Here’s a Christmas puzzle for Solidarity readers. Who is most confused and disoriented by David Cameron’s refusal to sign up for EU fiscal unity — the Daily Express and Mail or the Morning Star?
Communist Party of Britain and Morning Star
The Morning Star, the paper associated with the Communist Party of Britain, carried a naively self-revealing editorial on 9 December: “There’s a huge feeling of guilt and confusion when a leader writer in the Morning Star feels even a momentary twinge of fellow feeling with chief speculators’ stooge David Cameron...”
By Vicki Morris
The Morning Star has attacked the Labour Representation Committee (LRC) conference decision on 19 November “Against British nationalism: for a Workers’ United Europe”.
The Tory right mobilised on 24 October, with the help of the right-wing tabloid press, to demand a referendum on British withdrawal from the European Union.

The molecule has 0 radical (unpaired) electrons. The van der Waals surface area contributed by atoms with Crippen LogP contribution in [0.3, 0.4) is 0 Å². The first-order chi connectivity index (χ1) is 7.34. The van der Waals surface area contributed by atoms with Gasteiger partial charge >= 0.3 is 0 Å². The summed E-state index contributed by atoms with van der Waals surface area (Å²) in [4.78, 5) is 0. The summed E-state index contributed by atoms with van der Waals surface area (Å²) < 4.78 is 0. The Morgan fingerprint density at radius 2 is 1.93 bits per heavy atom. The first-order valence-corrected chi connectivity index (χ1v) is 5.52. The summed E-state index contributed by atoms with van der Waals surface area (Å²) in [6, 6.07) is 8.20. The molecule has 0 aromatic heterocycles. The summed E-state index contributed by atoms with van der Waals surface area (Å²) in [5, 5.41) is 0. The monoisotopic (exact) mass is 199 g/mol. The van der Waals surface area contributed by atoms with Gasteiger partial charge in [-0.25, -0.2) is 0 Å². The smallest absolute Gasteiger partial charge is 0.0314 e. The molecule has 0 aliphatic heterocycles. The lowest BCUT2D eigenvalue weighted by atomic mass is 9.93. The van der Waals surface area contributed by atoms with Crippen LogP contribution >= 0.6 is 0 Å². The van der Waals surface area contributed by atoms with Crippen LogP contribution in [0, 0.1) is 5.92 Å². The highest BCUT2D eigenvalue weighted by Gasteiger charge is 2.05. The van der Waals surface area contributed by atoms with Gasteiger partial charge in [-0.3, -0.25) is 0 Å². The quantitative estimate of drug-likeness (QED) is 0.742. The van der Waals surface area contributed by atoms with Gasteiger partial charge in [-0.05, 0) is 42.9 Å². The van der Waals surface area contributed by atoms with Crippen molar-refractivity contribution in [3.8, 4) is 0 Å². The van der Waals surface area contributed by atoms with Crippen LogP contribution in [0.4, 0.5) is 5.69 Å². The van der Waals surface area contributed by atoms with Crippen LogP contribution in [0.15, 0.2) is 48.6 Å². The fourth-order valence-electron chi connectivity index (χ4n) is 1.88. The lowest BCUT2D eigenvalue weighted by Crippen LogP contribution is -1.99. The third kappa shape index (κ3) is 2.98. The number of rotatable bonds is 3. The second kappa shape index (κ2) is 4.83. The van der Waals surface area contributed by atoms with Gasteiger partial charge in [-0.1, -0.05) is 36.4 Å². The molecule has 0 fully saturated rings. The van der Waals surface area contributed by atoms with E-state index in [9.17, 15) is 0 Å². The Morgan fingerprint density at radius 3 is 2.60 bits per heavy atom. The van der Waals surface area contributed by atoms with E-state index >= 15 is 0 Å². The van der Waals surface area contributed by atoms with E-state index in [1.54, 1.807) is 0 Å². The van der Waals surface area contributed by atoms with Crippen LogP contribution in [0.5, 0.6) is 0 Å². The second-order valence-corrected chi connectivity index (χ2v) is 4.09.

Recently I have become involved in a debate on the Morning Star letters page about Israel and the Israeli trade union federation Histadrut.
When the revolt against Qaddafi started in Libya, hardly anyone on the left — however broadly defined — could say anything in defence of Qaddafi.
A statement about Libya has appeared on the website of Unite, declaring itself simply to be a “Unite statement” without any indication of what committee of the union it was endorsed by.
Today's Stop the War Coalition protest outside Downing Street, against Western military intervention in Libya, was attended by about a hundred people. It was heavily dominated by Stalinists, with a definite majority from groups including the CPB, Socialist Action, the Greek Communist Party and the CPGB-ML - the last of which was distributing a leaflet saying "Hands off Libya! Victory to Qaddafi!"
The Morning Star newspaper should be consigned to the museum of human barbarity, not promoted by a rag-bag of MPs, greens, nationalists and Stalinists.
Mark Perryman, from the editorial board of the Communist Party magazine Marxism Today, and Alan Johnson from Socialist Organiser, debated at the Workers' Liberty summer school in July 1989 on whether the watchwords for politics should be "modernising", "fragmentation", and "compromise" - or class struggle.